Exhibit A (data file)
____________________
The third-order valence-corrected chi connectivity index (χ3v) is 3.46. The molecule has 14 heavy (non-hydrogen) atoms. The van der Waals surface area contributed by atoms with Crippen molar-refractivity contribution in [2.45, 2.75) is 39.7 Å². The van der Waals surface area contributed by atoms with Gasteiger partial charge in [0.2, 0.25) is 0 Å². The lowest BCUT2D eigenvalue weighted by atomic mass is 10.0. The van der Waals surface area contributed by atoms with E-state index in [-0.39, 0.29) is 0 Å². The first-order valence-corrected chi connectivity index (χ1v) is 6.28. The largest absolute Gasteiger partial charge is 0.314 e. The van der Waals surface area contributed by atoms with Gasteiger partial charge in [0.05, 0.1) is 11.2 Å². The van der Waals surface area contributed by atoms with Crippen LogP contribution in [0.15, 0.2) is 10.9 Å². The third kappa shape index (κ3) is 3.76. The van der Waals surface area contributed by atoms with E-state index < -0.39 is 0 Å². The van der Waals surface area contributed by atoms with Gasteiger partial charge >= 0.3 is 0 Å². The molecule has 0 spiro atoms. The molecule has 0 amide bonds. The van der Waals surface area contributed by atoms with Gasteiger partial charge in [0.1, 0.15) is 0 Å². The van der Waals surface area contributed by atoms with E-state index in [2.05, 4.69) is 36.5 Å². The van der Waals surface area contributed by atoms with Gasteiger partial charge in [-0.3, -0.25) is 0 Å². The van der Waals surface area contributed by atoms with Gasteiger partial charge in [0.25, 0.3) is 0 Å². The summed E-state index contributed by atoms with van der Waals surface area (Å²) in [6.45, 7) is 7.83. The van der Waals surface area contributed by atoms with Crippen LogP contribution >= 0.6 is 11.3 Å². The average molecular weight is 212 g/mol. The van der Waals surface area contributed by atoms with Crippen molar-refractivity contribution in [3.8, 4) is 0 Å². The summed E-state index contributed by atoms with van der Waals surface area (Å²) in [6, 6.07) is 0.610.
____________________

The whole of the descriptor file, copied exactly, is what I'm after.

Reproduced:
The third-order valence-corrected chi connectivity index (χ3v) is 3.46. The molecule has 14 heavy (non-hydrogen) atoms. The van der Waals surface area contributed by atoms with Crippen molar-refractivity contribution in [2.45, 2.75) is 39.7 Å². The van der Waals surface area contributed by atoms with Gasteiger partial charge in [0.2, 0.25) is 0 Å². The lowest BCUT2D eigenvalue weighted by atomic mass is 10.0. The van der Waals surface area contributed by atoms with E-state index in [-0.39, 0.29) is 0 Å². The first-order valence-corrected chi connectivity index (χ1v) is 6.28. The largest absolute Gasteiger partial charge is 0.314 e. The van der Waals surface area contributed by atoms with Gasteiger partial charge in [0.05, 0.1) is 11.2 Å². The van der Waals surface area contributed by atoms with Crippen LogP contribution in [0.15, 0.2) is 10.9 Å². The third kappa shape index (κ3) is 3.76. The van der Waals surface area contributed by atoms with E-state index < -0.39 is 0 Å². The van der Waals surface area contributed by atoms with Gasteiger partial charge >= 0.3 is 0 Å². The molecule has 0 spiro atoms. The molecule has 0 amide bonds. The van der Waals surface area contributed by atoms with Gasteiger partial charge in [0.1, 0.15) is 0 Å². The van der Waals surface area contributed by atoms with E-state index in [2.05, 4.69) is 36.5 Å². The van der Waals surface area contributed by atoms with Gasteiger partial charge in [-0.3, -0.25) is 0 Å². The van der Waals surface area contributed by atoms with Gasteiger partial charge in [0.25, 0.3) is 0 Å². The summed E-state index contributed by atoms with van der Waals surface area (Å²) in [6.45, 7) is 7.83. The van der Waals surface area contributed by atoms with Crippen LogP contribution >= 0.6 is 11.3 Å². The average molecular weight is 212 g/mol. The van der Waals surface area contributed by atoms with Crippen molar-refractivity contribution in [3.8, 4) is 0 Å². The summed E-state index contributed by atoms with van der Waals surface area (Å²) in [6, 6.07) is 0.610.